Uber and Lyft operate via smartphone applications, which customers use to request a ride from a company-sanctioned driver in the area. A map pops up on the screen, indicating if a car is in the area.

Riders pay the driver a suggested donation with a credit card. A spokeswoman for Lyft told the New Haven Register last week that company officials don’t believe the rules that govern taxis and livery services apply to them.

“Lyft’s peer-to-peer business model doesn’t fit the existing regulations for taxi and livery services,” Lyft spokeswoman Katie Dally said via email. “Lyft drivers use their own vehicles and generally only give rides a few hours per week. It’s a flexible way for local residents to earn additional income, when they’re available to share seats in their cars.”

A Lyft spokeswoman said the company was not aware of the lawsuit and had no further comment. Uber officials were not immediately available for comment Wednesday.

In addition to Greenwich Taxi, some of the other cab companies or livery services participating in the case are from Bridgeport, Cromwell, Waterbury, Torrington, Plainville and Manchester.

      Source: New Haven Register

Sunday, May 25, 2014

Law Commission Recommendations:

We have been asked to give a simplified synopsis of the Law Commission Report, as many drivers will be put off reading the 290 page document. We've tried to highlight the most important issues but we would still recommend this document be read in its entirety.

Below are what I believe to be serious changes to the working practises of both the Taxi and Private Hire a Trades. 
In no particular order.

All current Hackney Carriage Laws will be repealed,
complete with all case law and replaced with new recommendations.

Plying for hire is to be replaced with 'There & Then' hiring, but only for Taxis (page 22). 
No more convictions then of illegally plying for hire. 
Recommendation, the offences relating to plying for hire should be abolished. They propose replacing the concept of plying for hire with a new scheme of offences, resting on the principal prohibition of carrying passengers for hire without a licence, alongside a new offence making it unlawful for anyone other than a licensed taxi driver to accept a journey starting “there and then”.

Also there will be a statutory definition of pre-booking in order to create a clear distinction between the work of a taxi in its licensing area and the work of a private hire vehicle.

We are no longer to be called Hackney Carriages.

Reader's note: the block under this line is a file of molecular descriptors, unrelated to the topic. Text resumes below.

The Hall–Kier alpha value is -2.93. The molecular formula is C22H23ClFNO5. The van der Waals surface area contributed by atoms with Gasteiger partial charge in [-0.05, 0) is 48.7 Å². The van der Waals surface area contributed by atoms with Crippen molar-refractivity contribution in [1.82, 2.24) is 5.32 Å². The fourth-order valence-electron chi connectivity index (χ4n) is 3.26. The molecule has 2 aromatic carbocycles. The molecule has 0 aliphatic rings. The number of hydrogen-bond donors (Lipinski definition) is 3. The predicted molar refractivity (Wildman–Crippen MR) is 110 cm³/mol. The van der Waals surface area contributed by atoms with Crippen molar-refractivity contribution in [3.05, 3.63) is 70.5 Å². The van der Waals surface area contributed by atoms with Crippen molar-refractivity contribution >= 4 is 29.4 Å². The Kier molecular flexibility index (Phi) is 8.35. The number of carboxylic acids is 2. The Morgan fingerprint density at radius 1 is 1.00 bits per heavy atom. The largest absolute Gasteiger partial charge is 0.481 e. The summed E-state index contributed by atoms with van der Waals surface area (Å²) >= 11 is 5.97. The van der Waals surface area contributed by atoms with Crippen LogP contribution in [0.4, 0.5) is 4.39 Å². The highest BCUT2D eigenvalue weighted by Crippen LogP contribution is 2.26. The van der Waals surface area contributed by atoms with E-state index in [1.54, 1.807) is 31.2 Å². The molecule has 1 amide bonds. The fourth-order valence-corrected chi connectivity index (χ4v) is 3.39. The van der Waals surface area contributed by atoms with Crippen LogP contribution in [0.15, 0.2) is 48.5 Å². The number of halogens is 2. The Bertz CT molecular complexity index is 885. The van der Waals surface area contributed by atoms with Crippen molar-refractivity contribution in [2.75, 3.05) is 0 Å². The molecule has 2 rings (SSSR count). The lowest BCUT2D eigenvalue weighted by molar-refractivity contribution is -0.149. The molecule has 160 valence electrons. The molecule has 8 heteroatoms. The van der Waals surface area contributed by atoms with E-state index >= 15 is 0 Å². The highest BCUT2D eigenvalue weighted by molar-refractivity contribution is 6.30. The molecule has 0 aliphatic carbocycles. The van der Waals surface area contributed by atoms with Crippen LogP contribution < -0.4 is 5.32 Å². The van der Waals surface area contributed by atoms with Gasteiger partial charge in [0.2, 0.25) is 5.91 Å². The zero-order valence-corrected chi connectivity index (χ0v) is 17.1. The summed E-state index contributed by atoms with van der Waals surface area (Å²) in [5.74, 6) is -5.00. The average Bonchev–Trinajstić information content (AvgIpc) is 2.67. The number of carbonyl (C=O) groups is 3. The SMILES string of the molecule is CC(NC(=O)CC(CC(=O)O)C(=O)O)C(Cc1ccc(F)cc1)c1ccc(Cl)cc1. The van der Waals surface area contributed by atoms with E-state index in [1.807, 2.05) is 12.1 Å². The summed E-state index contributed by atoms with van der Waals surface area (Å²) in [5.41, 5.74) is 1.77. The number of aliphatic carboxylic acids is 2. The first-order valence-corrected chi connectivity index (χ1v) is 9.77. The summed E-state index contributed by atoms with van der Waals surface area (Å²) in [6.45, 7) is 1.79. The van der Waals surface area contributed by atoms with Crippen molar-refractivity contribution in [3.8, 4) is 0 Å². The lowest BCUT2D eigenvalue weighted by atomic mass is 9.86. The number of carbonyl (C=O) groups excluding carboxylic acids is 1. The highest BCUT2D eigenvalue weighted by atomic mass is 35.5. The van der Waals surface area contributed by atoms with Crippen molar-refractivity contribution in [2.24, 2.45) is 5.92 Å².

The words "Hackney Carriage" will be eradicated from legislation and replaced with the word "Taxi". Only Taxis will be able to use the word TAXI in advertising (p22) 

Most devastating recommendation: 
Ranks for private hire?
It's recommend that there should be a new defence to touting, where the solicitation is in respect of a licensed taxi or private hire vehicle, if the soliciting occurs in a place which has been designated by that licensing authority for that purpose, and that conditions as may be specified by the licensing authority have been complied with. (Page 187).

This would give TfL the ability to specify and implement private hire ranks outside venues.

COs to be given the power to stop. (p33) 
This is what we've been expecting:
COs will be given the power to stop licensed vehicles and these local authority stopping officers, should have a new enforcement power to require licensed vehicles to move on where the officer considers that:
(a) there is a reasonable likelihood that the public may believe the vehicle is available for immediate hire;
(b) the vehicle is causing an obstruction to traffic flow; or
(c) the driver is attempting to take work away from ranked taxis.

This is also covered on (p183)
It's recommended that licensing officers who have been suitably trained and accredited should be given the power to stop licensed taxi and private hire vehicles in a public place for the purpose of checking compliance with licensing requirements.

New Fixed Penalties 
These officers will also have the power to issue fixed penalties and power to impound touts vehicles, which should be among the sanctions available in respect of minor criminal offences under taxi and private hire legislation.(p193/195)

Compellable distances to be retained (p37)
They recommend that compellability should be retained in its current form. It should be open to licensing authorities to express compellability as a time or distance from the point of hire, or as extending to the boundaries of a licensing zone. 

Licensing authorities should also be able to extend the compellable distance up to seven miles beyond the boundary of the licensing area, or twenty miles in the case of Transport for London.

(If this is correct, it would mean in London we could be compelled to accept a hiring up to a distance of 20 miles "beyond" the boundary of the Met, with no legal right to refuse. Surely this can't be true. Perhaps the word "beyond" is wrong and should have been up to)

One of the more dangerous proposals;
The loss of our right not to stop for a hail. (P38)
Licensing authorities should have the power to make a determination that in their areas, taxis should be under a duty to stop when hailed. In such areas, it would be an offence for a taxi driver in a vehicle displaying a “for hire” sign to fail to stop in response to a hail, without reasonable excuse.
This is a ridiculous proposal which we must fight at all cost.
No need to be a fit and proper person to own a minicab:
In future there will be no requirement to own a vehicle to get it licensed and vehicle license holders will not have to be fit and proper. Applicants for vehicle licences should not be subject to a fit and proper person test. (p95)

Signage requirements for private hire vehicles should form part of the national standards determined by the Secretary of State. The Secretary of State should impose requirements that aim to ensure that the public are able to distinguish easily between taxis and private hire vehicles (p112)

Data protection gone?
(p140) it's recommend that licensing authorities should be under a duty to publish their driver, vehicle and operator licensing data in such form as the Secretary of State may require.
Here we go again.... full names and registration details freely available on TfLs website? 

Limit on Taxis but not Minicabs
Power to limit the number of Taxi drivers, but no restriction on PH drivers (p159).

A complete list of recommendations made by the Law Commission can be found on page 10 to 19 of the summary document